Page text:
The very title of Ace's 2015 NYC 1961-1966
places the double-disc compilation in the context of Jackie Wilson's career. This set, containing no less than 24 previously unreleased tracks plus an additional rarity first issued in 1987, collects 48 sides Wilson recorded in New York City while working for Brunswick Records with producers Nat Tarnopol
and Eddie Singleton
, favoring rarities over the familiar; several songs make their stereo debut here, while others were unavailable on CD prior to this. During this time, hits came -- "The Tear of the Year," "I'm Comin' on Back to You," and "Baby Workout" all reached the R&B Top Ten, with the latter climbing to number one; only "I'm Comin' on Back to You" is here, along with an alternate take of "Baby Workout" -- but it was a rocky time for Wilson, not least because he was recovering from a gunshot he suffered at the hands of a jealous lover in February 1961. This personal tragedy slowed him down for a good portion of 1961 but it's also true Wilson spent the early '60s pursuing a crossover sound, a highly produced concoction that certainly belonged to the East Coast more than Wilson's Detroit origins. Although producer Rob Hughes does zero in on alternate takes where the sugary backing vocals aren't quite so prominent, these classy flourishes -- along with a slight hint of dramatic supper club ballads -- are hard to excise, as they're part and parcel of Wilson's early-'60s recordings; he was dressing in snappy new threads. Some of these affectations can be a little grating but the alternate takes on NYC 1961-1966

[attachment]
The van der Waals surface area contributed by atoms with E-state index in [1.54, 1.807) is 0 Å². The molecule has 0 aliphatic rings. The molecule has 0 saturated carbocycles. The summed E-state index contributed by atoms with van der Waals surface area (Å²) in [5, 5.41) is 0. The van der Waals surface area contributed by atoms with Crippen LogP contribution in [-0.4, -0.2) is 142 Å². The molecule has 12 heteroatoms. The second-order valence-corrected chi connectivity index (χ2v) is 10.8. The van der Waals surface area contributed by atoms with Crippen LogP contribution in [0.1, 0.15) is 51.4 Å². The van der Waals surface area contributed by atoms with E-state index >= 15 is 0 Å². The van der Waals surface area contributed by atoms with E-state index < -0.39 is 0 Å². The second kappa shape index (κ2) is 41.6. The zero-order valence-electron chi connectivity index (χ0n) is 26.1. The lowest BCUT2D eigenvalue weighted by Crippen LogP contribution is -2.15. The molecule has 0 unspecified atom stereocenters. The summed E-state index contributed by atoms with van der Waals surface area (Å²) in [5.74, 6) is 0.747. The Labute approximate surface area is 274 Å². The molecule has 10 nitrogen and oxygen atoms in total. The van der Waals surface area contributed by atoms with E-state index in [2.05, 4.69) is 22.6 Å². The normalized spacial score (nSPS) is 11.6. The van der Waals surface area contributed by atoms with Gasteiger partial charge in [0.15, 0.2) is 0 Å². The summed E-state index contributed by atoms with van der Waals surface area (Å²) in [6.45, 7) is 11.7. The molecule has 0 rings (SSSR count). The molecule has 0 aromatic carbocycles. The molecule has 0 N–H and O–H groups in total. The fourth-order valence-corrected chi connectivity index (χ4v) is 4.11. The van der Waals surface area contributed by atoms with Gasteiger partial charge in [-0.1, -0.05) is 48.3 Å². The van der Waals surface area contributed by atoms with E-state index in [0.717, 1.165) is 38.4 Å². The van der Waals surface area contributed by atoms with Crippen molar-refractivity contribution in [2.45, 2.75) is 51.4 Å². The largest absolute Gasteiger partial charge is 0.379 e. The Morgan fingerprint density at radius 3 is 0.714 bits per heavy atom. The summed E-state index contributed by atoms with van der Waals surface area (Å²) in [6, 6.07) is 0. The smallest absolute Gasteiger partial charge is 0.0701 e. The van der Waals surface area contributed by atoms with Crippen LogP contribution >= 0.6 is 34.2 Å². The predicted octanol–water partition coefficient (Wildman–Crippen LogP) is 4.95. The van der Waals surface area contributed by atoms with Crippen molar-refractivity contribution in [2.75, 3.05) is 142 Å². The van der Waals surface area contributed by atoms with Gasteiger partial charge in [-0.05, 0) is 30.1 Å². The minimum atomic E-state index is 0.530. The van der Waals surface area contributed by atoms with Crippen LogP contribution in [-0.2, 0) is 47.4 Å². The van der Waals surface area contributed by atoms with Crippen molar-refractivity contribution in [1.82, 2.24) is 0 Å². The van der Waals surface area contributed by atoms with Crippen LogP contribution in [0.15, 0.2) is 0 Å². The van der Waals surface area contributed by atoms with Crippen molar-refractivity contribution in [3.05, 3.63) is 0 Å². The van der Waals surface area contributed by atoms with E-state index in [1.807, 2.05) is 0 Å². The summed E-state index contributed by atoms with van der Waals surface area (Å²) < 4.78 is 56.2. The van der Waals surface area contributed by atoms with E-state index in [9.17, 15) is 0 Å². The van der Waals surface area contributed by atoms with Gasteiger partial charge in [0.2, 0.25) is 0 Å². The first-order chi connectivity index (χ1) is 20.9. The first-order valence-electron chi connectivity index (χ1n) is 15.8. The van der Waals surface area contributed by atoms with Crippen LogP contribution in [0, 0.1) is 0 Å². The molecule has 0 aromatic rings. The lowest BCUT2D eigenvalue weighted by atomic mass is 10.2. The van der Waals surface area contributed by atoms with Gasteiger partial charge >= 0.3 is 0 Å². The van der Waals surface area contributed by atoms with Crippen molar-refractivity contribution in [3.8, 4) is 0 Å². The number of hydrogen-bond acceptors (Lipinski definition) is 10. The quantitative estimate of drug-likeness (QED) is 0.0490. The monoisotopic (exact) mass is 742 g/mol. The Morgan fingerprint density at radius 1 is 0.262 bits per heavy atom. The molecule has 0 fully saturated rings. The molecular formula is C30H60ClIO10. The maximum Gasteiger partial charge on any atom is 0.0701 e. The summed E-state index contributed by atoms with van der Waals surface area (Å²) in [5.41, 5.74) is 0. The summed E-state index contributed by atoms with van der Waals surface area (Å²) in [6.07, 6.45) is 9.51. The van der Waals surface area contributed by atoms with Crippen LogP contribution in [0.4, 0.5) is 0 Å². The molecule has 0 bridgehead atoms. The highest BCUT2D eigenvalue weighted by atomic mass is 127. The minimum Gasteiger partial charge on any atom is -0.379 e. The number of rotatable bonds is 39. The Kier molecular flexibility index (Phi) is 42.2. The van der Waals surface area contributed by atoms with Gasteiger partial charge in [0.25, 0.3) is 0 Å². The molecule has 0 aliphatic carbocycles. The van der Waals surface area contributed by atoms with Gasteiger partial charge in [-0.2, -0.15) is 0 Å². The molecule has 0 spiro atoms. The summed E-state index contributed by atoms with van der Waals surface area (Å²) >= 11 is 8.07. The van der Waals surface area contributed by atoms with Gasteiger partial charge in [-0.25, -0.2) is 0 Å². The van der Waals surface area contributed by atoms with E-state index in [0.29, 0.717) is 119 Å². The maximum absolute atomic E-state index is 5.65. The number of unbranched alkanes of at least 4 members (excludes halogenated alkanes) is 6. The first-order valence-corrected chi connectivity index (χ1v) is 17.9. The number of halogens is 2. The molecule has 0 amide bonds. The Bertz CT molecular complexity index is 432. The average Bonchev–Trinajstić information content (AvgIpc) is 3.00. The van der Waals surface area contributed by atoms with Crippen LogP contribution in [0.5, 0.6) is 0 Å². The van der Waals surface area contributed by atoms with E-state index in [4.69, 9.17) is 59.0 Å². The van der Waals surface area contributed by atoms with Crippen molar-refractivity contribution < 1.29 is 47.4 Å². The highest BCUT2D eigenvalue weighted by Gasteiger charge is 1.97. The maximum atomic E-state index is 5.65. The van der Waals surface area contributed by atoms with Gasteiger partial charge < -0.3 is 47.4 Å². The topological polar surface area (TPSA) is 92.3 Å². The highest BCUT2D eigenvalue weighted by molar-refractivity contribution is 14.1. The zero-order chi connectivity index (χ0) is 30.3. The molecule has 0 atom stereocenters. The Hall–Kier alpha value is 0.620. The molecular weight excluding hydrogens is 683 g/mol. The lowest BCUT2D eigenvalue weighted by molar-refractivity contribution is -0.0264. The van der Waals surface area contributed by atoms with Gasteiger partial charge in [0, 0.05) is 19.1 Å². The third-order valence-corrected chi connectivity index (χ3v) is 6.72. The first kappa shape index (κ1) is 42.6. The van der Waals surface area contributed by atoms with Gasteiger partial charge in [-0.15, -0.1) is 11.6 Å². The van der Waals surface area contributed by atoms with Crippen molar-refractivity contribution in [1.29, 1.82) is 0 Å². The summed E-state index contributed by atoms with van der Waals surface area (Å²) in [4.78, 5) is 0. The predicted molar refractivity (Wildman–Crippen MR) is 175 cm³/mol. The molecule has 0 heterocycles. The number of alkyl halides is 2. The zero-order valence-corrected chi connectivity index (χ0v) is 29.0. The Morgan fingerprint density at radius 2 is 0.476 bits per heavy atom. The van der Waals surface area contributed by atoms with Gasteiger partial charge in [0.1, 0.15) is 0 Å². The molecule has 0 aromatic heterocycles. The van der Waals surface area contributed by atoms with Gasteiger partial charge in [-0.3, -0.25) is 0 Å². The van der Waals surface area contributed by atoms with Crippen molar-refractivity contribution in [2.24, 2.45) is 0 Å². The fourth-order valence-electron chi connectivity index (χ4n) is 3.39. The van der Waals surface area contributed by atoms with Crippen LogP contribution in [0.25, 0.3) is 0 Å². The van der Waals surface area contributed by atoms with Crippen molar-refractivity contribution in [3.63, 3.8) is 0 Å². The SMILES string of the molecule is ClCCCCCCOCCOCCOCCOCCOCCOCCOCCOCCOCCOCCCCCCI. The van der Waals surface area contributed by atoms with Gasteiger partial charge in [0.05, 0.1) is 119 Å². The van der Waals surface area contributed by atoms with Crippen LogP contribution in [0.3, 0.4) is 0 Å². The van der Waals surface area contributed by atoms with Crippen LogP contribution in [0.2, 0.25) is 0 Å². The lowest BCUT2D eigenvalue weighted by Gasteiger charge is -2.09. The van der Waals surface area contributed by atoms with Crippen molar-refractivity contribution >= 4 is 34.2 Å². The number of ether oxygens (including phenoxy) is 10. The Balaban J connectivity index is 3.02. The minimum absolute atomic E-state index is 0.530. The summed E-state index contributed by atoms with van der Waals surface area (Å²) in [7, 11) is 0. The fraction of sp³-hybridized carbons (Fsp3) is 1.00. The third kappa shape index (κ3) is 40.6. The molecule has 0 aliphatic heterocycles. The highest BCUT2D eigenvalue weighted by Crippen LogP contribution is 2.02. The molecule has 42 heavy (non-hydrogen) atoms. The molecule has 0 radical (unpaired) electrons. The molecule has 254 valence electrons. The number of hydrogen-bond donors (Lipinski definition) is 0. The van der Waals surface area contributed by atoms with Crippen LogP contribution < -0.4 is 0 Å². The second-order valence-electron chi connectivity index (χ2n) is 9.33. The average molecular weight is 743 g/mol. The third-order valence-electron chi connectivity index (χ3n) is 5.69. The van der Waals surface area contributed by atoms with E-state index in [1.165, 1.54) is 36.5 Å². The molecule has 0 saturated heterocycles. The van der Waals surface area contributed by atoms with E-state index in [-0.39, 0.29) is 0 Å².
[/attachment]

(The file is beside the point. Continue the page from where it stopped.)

have less of the backing vocals than the finished versions, plus Hughes and his fellow reissue producers have dug up some dynamite hard-hitting soul, highlighted by the cracking "Me, My Mother's Son." Cleverly, the collection is sequenced to highlight such moments of brilliance, dispensing with a strict chronological order so the high-octane "3 Days 1 Hour 30 Minutes" follows "Me, My Mother's Son." There's a pretty high quotient of winners here, too, and they're not just uptempo, either: there are plenty of blues and ballads that are idea showcases for Wilson's soaring vocals. As nicely crafted as they are, they're not always especially hooky as songs -- that, combined with the overheated production, may have resulted in the soft commercial performances -- but throughout it all, Wilson's performances are indelible. Even when he didn't have the material or production he deserved, he remained one of the greatest singers of his time, as this compilation handily proves.